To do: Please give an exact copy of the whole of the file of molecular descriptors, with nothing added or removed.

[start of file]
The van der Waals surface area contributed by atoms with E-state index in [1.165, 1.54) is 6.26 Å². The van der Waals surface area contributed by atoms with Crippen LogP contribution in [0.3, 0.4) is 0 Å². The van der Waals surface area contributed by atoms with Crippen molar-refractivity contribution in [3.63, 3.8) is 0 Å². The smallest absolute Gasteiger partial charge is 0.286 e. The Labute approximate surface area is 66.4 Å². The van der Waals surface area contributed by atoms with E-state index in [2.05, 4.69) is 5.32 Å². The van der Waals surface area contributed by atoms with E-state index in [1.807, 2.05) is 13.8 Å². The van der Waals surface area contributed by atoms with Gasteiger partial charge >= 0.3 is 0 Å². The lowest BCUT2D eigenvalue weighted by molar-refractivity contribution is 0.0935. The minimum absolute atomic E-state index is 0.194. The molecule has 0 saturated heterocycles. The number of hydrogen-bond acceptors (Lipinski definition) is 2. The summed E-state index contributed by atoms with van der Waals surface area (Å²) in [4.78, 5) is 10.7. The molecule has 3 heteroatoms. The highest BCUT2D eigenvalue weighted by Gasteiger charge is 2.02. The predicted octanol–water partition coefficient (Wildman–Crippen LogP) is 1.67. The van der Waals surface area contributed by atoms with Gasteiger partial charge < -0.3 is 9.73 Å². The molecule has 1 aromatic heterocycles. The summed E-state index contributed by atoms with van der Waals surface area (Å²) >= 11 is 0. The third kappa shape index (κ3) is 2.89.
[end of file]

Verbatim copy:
The van der Waals surface area contributed by atoms with E-state index in [1.165, 1.54) is 6.26 Å². The van der Waals surface area contributed by atoms with Crippen LogP contribution in [0.3, 0.4) is 0 Å². The van der Waals surface area contributed by atoms with Crippen molar-refractivity contribution in [3.63, 3.8) is 0 Å². The smallest absolute Gasteiger partial charge is 0.286 e. The Labute approximate surface area is 66.4 Å². The van der Waals surface area contributed by atoms with E-state index in [2.05, 4.69) is 5.32 Å². The van der Waals surface area contributed by atoms with E-state index in [1.807, 2.05) is 13.8 Å². The van der Waals surface area contributed by atoms with Gasteiger partial charge >= 0.3 is 0 Å². The lowest BCUT2D eigenvalue weighted by molar-refractivity contribution is 0.0935. The minimum absolute atomic E-state index is 0.194. The molecule has 0 saturated heterocycles. The number of hydrogen-bond acceptors (Lipinski definition) is 2. The summed E-state index contributed by atoms with van der Waals surface area (Å²) in [4.78, 5) is 10.7. The molecule has 3 heteroatoms. The highest BCUT2D eigenvalue weighted by Gasteiger charge is 2.02. The predicted octanol–water partition coefficient (Wildman–Crippen LogP) is 1.67. The van der Waals surface area contributed by atoms with Gasteiger partial charge < -0.3 is 9.73 Å². The molecule has 1 aromatic heterocycles. The summed E-state index contributed by atoms with van der Waals surface area (Å²) >= 11 is 0. The third kappa shape index (κ3) is 2.89.